German Social Democratic Party leader Martin Schulz has made clear he is in no rush to form another grand coalition with Angela Merkel’s conservatives, telling reporters in Berlin, “We are under no time pressure.”
This is partly theater. Schulz ruled out another left-right pact after losing the election in September, but now it may be the only way to form a majority government. His base is skeptical, so he must take it slow.
Schulz is also signaling to Merkel that she better give the Social Democrats enough concessions for them to justify four more years of coalition government.
In an interview with Der Spiegel, Schulz makes two demands:
- A “refoundation” of the European Union along the lines of French president Emmanuel Macron’s proposals. That would include appointing a European finance minister and harmonizing tax rates.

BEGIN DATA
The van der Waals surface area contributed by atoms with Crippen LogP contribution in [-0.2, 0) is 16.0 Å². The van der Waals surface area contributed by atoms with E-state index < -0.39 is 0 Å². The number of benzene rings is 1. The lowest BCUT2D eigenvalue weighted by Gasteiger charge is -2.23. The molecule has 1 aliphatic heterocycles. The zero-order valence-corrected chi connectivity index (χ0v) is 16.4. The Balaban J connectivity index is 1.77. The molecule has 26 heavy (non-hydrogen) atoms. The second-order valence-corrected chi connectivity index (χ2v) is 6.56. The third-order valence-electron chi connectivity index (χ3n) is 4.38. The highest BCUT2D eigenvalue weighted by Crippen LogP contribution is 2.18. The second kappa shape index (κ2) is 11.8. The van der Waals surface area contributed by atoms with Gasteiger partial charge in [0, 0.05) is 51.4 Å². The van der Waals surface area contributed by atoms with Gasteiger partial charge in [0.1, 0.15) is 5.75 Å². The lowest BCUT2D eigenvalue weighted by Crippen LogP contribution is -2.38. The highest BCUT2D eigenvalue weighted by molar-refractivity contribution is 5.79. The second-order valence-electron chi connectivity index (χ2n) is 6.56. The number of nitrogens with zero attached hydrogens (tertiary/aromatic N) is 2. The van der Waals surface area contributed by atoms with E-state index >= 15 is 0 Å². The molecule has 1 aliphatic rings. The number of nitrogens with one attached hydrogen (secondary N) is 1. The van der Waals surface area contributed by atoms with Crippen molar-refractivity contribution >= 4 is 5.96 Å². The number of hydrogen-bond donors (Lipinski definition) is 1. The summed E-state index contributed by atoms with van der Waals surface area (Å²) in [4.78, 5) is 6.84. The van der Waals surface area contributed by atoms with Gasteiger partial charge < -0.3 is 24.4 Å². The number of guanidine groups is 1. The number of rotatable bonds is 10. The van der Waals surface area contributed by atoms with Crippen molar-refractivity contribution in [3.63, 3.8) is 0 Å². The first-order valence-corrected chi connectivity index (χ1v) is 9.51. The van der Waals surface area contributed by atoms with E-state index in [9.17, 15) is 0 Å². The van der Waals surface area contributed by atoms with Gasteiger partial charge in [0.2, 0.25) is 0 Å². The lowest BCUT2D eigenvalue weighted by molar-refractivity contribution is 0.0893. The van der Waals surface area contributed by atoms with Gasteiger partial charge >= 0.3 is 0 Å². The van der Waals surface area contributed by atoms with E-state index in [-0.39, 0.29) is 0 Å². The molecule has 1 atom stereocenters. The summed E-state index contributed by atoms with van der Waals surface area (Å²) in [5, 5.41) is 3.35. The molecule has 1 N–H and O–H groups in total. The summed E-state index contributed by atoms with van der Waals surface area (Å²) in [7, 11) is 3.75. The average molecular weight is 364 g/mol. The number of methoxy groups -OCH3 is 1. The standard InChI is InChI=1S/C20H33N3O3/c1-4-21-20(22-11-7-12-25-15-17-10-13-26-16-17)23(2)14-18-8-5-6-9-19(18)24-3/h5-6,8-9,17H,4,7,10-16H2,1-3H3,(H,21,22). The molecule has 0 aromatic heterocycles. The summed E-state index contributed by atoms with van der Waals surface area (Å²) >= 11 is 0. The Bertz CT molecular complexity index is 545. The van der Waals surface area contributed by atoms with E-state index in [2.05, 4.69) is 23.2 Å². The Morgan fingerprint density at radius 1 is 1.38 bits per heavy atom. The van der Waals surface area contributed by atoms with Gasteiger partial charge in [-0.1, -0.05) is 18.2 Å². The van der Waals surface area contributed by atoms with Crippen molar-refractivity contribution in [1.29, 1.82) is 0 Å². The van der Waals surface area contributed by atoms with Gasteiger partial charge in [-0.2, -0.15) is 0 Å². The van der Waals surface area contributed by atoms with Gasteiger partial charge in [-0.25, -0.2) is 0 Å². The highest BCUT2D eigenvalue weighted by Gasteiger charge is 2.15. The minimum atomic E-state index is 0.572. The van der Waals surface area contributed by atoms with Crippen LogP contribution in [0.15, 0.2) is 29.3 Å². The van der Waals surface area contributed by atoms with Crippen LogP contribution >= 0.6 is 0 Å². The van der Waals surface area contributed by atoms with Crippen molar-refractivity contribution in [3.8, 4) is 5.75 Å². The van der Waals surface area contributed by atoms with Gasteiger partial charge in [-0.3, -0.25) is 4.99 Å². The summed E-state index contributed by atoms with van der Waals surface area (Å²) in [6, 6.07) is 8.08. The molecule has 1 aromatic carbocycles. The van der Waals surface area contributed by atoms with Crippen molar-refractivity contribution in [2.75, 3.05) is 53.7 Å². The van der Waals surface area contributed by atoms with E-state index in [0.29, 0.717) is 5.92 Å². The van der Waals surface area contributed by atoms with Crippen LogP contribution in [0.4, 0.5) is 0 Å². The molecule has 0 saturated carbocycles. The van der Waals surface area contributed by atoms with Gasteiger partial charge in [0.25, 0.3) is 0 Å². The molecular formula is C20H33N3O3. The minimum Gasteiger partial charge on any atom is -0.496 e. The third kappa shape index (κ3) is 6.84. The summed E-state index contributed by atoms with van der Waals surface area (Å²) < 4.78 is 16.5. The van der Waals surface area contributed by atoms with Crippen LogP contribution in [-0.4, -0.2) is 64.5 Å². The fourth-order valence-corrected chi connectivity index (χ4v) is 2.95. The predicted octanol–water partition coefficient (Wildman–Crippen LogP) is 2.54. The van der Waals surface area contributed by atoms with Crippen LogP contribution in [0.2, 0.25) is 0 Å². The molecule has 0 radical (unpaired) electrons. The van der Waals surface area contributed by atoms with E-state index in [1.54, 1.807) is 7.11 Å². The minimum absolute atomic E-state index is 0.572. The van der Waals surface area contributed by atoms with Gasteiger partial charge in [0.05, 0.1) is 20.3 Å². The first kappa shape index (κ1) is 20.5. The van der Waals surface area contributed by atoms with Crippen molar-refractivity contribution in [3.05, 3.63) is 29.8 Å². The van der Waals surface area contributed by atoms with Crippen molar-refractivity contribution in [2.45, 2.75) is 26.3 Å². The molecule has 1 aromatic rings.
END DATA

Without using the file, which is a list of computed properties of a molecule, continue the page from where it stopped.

- Merging private and statutory health insurance.
Both would be problematic for the Christian Democrats. A more pro-European line could cause further defections to the far right. Rationalizing health insurance would run into opposition from doctors, who benefit from the current system.
Other Social Democratic demands could include:
- Instead of cutting taxes, raising infrastructure, health-care and education spending.
- Introducing a Canadian-style immigration system to attract foreign talent.
- Giving part-time workers a legal right to a full-time contract.